Merlot still a mystery but with promise
IF the object of Katnook Estate’s Merlot Mastery Symposium in Melbourne in November was to dispel the mystery and confusion surrounding the grape and the wine, it was a failure. If it was to present a series of wines that represented its diverse stylistic boundaries, it was a success.
Merlot is the most widely planted red variety in France, its 101,000ha towering over cabernet sauvignon’s 53,000ha. In the 1990s, plantings of it in Australia increased at a faster rate than all other important red varieties, but stabilised by 2002 at a little more than 10,000ha, well behind shiraz (now 41,000ha) and cabernet sauvignon (28,100ha).
The truth is that overall plantings have slowed but why should the halt of merlot have been so abrupt? The initial surge in Australia followed a similar pattern in California and Washington, and the most convincing answer for the surge was the appeal of the weight and texture of the wine.
It is (or should be) mediumbodied, with a smooth and supple texture thanks to soft tannins. This was all that was required in the early stages but increasingly people started to ask what it should taste like. Here total confusion reigned, confusion that continues to this day, hence the abrupt stop.
Part of the problem is that there are few straight merlots of distinction made in Bordeaux. The vast majority are blends with up to four varieties: cabernet sauvignon, cabernet franc, petit verdot and malbec.
In St Emilion and Pomerol , the latter home to the two greatest merlots — Chateau Petrus (with a little cabernet franc) and Le Pin — the most common blend is with cabernet franc, which is sometimes the dominant partner.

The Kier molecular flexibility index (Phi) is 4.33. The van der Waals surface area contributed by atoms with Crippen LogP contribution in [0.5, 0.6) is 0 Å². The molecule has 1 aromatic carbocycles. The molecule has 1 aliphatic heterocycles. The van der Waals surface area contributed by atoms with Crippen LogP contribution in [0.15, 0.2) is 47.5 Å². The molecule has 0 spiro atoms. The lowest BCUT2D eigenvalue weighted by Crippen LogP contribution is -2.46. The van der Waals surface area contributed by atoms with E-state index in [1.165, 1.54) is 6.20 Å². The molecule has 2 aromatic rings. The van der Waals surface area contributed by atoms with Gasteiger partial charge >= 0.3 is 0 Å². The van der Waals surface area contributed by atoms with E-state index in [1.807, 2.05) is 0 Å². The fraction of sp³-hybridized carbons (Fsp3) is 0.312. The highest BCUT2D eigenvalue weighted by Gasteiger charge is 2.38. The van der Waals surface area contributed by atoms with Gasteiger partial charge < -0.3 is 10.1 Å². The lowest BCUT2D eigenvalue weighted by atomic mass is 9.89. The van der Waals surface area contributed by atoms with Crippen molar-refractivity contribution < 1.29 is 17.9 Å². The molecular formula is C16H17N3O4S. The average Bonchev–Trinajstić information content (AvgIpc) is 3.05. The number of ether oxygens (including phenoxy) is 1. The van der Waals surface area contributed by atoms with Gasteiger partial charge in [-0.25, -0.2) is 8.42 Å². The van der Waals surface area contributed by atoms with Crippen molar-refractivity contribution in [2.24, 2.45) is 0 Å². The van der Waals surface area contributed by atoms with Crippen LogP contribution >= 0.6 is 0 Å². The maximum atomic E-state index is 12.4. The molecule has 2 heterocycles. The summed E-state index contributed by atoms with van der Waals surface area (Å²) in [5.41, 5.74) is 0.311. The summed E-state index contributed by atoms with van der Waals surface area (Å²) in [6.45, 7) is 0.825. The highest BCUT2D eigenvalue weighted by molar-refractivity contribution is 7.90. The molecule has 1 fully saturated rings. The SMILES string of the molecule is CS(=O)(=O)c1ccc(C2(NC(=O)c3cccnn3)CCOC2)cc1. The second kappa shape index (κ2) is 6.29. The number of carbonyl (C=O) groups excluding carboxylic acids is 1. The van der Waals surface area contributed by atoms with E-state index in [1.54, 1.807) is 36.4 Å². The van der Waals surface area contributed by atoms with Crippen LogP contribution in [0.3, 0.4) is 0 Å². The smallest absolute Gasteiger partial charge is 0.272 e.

Since cabernet franc is one of the parents of merlot (the other is still to be identified) the synergy of the blend is not surprising. The fact that merlot is also a half-brother to cabernet sauvignon adds spice to the equation.
It is in the New World, with California, Chile and Australia the lead players, that merlot has appeared as a wine in its own right which, if nothing else, has put the spotlight on this question of flavour. Traditionally, the higher the merlot component in the wines of Bordeaux, the more the black olive and herbaceous flavours were evident. Californian and Australian winemakers tended to shy away from these characters, utilising warmer regions (or sites) and plenty of new barrels (including American oak, regrettably). The results were wines best described as wannabe cabernets, or cabernets without the (tannin) pain.
But none has achieved what Chile’s largest winery, Concha y Toro, has come up with. Three of its wines were included in the wide-ranging tastings (in four sections) at the Katnook symposium. Its 2005 Marquis de Casa Concha has amazing depth of colour by any standards, let alone the normally lighter hue of merlot, and a lusciously thick and jammy palate, with tannins somewhere in the background. It sells like hot cakes for about £5 ($11) in Britain but it might as well be merlot from the moon.
I wrote above about the traditional taste of merlot blends from Bordeaux. The impact of US wine critic Robert Parker, of consultant winemaker Michel Rolland, and of a succession of very warm vintages has radically changed perceptions and practices and in some ways moved merlot towards the best New World examples. (New Zealand’s Hawkes Bay can produce outstanding merlot by any standards.)
In Australia, the Great Southern, Margaret River, Coonawarra, Orange and Yarra Valley have shown they can make merlot or merlot blends of real worth. The problem is that merlot is also widely grown in highly unsuitable areas, that we have a poor clonal base and that overextraction and excessive oak use is commonplace.
And just to confuse the situation, Jim Irvine makes his Grand Merlot from the Barossa Valley. His 2004 won high praise in the blind-tasting segment at Katnook, competing against the might of highly rated 2005 bordeaux and other handpicked wines from the US, Chile, NZ and Australia.